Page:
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Good economy or bad? Why economists and consumers seem to differ

Columbia South Carolina, Chick-fil-A, fast food restaurant with sign advertising $15 an hour to be hospitable.

Unemployment has been below 4% for 22 months, a 50-year record. After hitting a 40-year high last year, inflation has fallen from 9.1% to 3.2%. As of the end of November, the S&P 500 has posted a total return of about 21% this year, the Nasdaq is up 37%, and the Dow Jones Industrial Average is up about 11%. 

Gross domestic product grew at 5.2% in the third quarter, and the latest jobs report, which showed an addition of 199,000 jobs in November, has President Joe Biden touting an economic “sweet spot.” “The economy’s in good shape,” says Bob Triest, professor and chair of the economics department at Northeastern University. “It’s remarkable how inflation has come down without, so far at least, there being a recession that accompanies it.”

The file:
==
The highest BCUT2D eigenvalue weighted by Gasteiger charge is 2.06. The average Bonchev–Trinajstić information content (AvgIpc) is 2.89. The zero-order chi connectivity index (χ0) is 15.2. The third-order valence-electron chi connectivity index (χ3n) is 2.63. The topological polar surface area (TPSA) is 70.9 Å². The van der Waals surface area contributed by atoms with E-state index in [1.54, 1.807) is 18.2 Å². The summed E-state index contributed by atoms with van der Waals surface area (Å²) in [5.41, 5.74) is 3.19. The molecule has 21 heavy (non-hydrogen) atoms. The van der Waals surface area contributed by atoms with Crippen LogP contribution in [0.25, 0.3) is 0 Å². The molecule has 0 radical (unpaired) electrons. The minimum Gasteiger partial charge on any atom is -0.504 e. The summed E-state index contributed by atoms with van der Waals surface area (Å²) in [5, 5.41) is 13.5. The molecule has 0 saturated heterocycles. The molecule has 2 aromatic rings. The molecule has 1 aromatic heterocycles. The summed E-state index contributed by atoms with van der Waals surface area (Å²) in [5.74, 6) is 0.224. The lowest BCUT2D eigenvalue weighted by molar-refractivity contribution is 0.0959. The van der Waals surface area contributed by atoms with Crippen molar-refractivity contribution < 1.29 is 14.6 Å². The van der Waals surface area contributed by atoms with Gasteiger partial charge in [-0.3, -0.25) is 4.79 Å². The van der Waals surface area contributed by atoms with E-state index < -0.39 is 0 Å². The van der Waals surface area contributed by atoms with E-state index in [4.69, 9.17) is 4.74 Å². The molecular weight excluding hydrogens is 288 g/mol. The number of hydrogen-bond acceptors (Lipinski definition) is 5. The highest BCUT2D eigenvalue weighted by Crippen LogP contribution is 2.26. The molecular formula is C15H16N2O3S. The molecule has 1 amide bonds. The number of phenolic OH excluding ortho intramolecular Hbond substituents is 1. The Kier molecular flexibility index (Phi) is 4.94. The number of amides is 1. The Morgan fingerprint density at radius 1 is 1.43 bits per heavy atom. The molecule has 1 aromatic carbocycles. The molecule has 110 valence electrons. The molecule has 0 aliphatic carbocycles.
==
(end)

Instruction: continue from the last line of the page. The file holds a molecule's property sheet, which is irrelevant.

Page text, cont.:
However, prices are up, especially for food and housing. According to the U.S. Bureau of Labor Statistics, $100 in November 2021 has the same purchasing power as $110.47 today. Over the last year alone, the Consumer Price Index has climbed 3.1%.

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